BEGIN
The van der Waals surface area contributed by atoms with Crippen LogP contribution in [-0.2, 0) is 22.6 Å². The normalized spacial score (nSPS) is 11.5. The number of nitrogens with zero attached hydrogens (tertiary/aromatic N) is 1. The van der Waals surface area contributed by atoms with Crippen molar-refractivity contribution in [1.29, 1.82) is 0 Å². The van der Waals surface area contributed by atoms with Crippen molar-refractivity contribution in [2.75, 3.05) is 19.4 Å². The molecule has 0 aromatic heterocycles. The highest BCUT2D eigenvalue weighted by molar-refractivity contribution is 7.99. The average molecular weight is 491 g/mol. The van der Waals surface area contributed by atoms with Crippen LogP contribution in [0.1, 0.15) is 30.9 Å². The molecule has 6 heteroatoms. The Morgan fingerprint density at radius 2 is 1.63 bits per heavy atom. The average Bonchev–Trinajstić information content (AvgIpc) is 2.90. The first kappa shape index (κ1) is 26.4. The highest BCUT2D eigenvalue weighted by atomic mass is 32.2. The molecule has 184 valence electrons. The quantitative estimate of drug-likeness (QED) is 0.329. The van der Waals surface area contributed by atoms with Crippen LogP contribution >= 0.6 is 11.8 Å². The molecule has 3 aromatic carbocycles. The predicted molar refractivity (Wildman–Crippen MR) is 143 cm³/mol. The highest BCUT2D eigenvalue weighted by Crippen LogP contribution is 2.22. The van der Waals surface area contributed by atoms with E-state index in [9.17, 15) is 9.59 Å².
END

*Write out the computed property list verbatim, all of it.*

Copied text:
The van der Waals surface area contributed by atoms with Crippen LogP contribution in [-0.2, 0) is 22.6 Å². The normalized spacial score (nSPS) is 11.5. The number of nitrogens with zero attached hydrogens (tertiary/aromatic N) is 1. The van der Waals surface area contributed by atoms with Crippen molar-refractivity contribution in [1.29, 1.82) is 0 Å². The van der Waals surface area contributed by atoms with Crippen molar-refractivity contribution in [2.75, 3.05) is 19.4 Å². The molecule has 0 aromatic heterocycles. The highest BCUT2D eigenvalue weighted by molar-refractivity contribution is 7.99. The average molecular weight is 491 g/mol. The van der Waals surface area contributed by atoms with Crippen LogP contribution in [0.1, 0.15) is 30.9 Å². The molecule has 6 heteroatoms. The Morgan fingerprint density at radius 2 is 1.63 bits per heavy atom. The average Bonchev–Trinajstić information content (AvgIpc) is 2.90. The first kappa shape index (κ1) is 26.4. The highest BCUT2D eigenvalue weighted by atomic mass is 32.2. The molecule has 184 valence electrons. The quantitative estimate of drug-likeness (QED) is 0.329. The van der Waals surface area contributed by atoms with Crippen LogP contribution >= 0.6 is 11.8 Å². The molecule has 3 aromatic carbocycles. The predicted molar refractivity (Wildman–Crippen MR) is 143 cm³/mol. The highest BCUT2D eigenvalue weighted by Crippen LogP contribution is 2.22. The van der Waals surface area contributed by atoms with E-state index in [9.17, 15) is 9.59 Å².